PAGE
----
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Billboards become free-speech venue of choice in Newark

By The Associated Press

NEWARK, N.J. — Got a beef with Newark? Rent a billboard and broadcast it to the world, or at least to the thousands of commuters who creep through the city each weekday.

In recent months, the outlet of choice in New Jersey's largest city has become an open-air chat room, with several outdoor signs paid for by the local teachers union protesting Newark's high murder rate and others criticizing that same union.

The developer of a downtown apartment building has entered the fray by leasing a billboard solely to get rid of the current ad that screams to potential renters: "HELP WANTED. Stop The Killings In Newark Now!"

Arthur Stern, executive director of Cogswell Realty, said he has rented the space for the rest of the year and plans to replace the "Help wanted" ad with his company's ad.

"It's not going to stop the violence, it's not going to bring any more attention to the violence," Stern said. "It's not like people were ignoring the issue here. It accomplishes nothing except to bring revenue to the company that leased (the billboard) to them."

Joe Del Grosso, president of the Newark Teachers Union, wouldn't say how much the "Help wanted" signs cost.

Stern is not alone in his critique of the "Help wanted" billboards. Newark Mayor Cory Booker has criticized them for promoting a negative image of Newark. While he has opted to distance himself from public debate on the issue, spokeswoman Lupe Todd had a message for the teachers union.

"While it's a wonderful exercise in free speech, we have some serious issues that require serious, constructive, thoughtful ideas and initiatives," Todd said. "If people have money that they're willing to spend in Newark, we welcome them to spend money on helping us and our students."

Ignoring the messages is difficult in a city in which the term "rush hour" is a cruel misnomer and paralyzing gridlock is the everyday norm. While one of the signs funded by the teachers union overlooks Route 21 — the city's primary north-south artery — so does a competing message that is the work of the Center for Union Facts, a Washington, D.C.-based advocacy group.

The group's billboard accuses the teachers union of "Protecting Bad Teachers," "Discouraging Good Teachers" and "Failing Our Kids," with one side of the billboard stamped with a large, scarlet 'F.'

Richard Berman, the center's executive director, said the fact that his group's campaign was launched a little more than a month after the teachers union's billboards went up was a coincidence — a claim Del Grosso has contested.

"We'd been researching this. We were prepared to put that up some time ago but were holding off because of the availability of billboards," Berman said. "When the union launched their campaign about crime, I was a little miffed. I didn't want it to appear to be an answer to their campaign, but I also didn't want to be paralyzed by it."

Del Grosso, meanwhile, has become an overnight international celebrity, appearing on CNN and fielding interview requests from numerous outlets including a French newspaper and a German television network. He says he has received e-mails from around the country supporting his actions and has renewed the lease on the billboards for "another few months."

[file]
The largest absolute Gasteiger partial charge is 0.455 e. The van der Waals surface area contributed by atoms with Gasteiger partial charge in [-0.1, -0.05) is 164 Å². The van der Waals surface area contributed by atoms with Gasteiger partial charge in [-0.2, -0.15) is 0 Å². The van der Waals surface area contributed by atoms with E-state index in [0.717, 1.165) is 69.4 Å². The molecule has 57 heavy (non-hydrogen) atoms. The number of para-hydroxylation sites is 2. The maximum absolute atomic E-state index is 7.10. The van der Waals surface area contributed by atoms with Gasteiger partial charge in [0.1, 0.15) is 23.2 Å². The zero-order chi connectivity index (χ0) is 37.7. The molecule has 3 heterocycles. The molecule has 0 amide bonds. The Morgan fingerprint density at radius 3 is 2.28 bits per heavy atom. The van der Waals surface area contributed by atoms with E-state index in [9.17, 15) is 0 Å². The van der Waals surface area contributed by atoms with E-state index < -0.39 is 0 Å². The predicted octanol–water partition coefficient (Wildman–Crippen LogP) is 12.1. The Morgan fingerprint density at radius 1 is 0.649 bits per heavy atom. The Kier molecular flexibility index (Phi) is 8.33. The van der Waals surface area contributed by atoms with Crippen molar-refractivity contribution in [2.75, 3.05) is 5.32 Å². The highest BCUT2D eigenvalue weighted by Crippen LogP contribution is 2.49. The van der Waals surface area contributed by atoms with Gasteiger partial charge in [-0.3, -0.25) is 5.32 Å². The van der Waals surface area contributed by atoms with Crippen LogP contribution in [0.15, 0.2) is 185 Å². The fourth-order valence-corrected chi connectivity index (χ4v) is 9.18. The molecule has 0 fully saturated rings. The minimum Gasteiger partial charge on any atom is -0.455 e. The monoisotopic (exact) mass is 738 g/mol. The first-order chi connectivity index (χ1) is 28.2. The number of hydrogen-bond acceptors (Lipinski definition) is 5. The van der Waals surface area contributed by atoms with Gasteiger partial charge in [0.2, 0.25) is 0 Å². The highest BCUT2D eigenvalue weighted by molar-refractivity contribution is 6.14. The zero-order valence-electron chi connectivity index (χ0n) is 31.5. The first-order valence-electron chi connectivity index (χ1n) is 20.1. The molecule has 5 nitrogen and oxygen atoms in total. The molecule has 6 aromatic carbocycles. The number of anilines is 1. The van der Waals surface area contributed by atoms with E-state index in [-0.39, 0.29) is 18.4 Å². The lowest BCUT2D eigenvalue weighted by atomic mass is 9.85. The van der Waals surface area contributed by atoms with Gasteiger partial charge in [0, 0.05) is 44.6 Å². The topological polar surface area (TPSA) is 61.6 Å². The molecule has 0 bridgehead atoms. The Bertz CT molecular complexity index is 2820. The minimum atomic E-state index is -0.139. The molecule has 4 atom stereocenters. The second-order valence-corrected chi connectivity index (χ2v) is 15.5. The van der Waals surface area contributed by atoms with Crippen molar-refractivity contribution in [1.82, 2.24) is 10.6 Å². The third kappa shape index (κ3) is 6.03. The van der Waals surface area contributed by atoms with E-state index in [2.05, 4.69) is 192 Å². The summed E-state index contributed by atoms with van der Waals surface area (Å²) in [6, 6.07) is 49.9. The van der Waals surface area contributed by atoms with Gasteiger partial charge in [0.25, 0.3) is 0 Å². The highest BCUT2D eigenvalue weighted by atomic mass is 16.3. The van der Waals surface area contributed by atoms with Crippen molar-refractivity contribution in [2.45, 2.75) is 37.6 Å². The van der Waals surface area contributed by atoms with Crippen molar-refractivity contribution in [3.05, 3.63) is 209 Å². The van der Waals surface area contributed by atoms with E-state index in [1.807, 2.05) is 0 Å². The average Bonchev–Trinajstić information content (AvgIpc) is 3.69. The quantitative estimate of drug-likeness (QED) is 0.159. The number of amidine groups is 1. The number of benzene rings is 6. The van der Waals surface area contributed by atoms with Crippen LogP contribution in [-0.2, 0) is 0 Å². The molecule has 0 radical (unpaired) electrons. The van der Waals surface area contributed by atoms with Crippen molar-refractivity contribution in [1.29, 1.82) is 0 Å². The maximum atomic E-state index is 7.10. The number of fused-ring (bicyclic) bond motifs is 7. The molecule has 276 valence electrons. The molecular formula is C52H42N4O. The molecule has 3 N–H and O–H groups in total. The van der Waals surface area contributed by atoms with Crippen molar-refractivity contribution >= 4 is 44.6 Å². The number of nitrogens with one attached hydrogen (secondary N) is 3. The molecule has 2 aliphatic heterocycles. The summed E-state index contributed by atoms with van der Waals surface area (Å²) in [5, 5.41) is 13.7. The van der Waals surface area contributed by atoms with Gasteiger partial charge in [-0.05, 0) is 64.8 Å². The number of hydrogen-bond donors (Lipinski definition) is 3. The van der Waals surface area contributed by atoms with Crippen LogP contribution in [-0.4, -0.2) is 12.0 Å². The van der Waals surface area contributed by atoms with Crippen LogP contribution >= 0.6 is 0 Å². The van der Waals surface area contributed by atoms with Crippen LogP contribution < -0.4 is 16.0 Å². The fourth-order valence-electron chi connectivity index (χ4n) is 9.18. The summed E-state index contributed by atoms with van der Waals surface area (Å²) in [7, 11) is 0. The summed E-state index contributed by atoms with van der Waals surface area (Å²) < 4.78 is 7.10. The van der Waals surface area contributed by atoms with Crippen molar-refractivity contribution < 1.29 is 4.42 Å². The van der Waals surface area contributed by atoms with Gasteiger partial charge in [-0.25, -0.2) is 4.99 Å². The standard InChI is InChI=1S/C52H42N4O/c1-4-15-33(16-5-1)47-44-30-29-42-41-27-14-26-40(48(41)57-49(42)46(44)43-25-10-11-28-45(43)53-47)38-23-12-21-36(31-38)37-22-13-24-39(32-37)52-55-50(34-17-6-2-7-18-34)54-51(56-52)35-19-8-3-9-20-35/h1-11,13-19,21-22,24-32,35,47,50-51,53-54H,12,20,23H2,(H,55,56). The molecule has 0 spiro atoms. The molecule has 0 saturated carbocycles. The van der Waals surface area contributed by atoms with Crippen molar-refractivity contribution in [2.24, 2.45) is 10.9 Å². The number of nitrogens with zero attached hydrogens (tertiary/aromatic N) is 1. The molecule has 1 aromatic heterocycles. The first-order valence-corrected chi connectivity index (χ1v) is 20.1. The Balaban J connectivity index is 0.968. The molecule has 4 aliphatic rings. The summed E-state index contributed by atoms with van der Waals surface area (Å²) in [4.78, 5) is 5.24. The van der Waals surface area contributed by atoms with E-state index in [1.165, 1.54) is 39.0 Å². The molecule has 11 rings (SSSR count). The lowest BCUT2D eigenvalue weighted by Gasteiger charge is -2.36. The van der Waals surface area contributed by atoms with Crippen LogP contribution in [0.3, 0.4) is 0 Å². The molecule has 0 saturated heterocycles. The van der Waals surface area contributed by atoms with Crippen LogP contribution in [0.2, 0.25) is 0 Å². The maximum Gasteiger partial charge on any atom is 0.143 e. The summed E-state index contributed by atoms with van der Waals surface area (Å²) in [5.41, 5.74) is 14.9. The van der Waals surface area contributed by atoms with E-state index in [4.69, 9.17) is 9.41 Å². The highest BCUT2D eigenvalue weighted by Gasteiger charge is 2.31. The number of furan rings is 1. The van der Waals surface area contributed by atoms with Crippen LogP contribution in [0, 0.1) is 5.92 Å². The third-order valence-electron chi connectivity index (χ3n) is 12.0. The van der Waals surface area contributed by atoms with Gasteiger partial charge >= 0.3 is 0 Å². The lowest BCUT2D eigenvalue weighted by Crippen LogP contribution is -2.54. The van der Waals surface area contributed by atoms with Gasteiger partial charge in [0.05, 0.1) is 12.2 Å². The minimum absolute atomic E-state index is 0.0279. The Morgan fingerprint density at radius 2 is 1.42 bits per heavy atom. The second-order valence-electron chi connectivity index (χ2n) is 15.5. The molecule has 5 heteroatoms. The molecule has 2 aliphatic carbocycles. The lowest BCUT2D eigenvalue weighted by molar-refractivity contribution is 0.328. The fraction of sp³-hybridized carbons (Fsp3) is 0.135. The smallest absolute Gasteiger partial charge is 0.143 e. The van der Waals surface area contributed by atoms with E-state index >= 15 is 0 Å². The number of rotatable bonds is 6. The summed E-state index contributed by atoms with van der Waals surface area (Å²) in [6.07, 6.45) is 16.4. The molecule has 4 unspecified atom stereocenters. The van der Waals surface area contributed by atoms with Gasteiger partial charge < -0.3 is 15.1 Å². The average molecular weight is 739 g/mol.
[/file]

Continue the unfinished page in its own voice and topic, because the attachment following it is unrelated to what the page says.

"Overall, I think people understand the message is sincere and that it's a message asking for help, because the killings in Newark impinge on the quality of life for everyone," he said.

By the city's count, there were 106 murders in Newark in 2006, the first time in 11 years the number had topped 100. There have been 24 murders in 2007, the most recent being two men who were shot during an argument at a bar on March 28.

Using billboards for purposes other than touting roadside lodging or dining is far from new.

In recent years, billboards have been used effectively as wanted posters for criminal suspects. And in one well-publicized case, a southern New Jersey developer rented sign space near the Delaware Memorial Bridge in 2005 after the state Department of Environmental Protection barred him from adding a truck stop on property where he had already built a hotel and a Cracker Barrel restaurant.

The sign read: "Welcome to New Jersey. A horrible place to do business. DEP nightmare state."


Billboard law violates free speech, Oregon high court says

'The state may not enact restrictions that focus on the content of the speech, and this restriction does just that,' justices' ruling says of state law. 03.24.06

Digital billboards light up debate over advertising limits
Minnesota city pulls plug on company's signs, sparking court fight that local governments, advertising industry alike are watching. 02.23.07

Bidet business's bare-buttocks billboards barred from building
New York judge grants temporary restraining order at request of pastor of Times Square Church that is housed in same theater district building. 07.10.07


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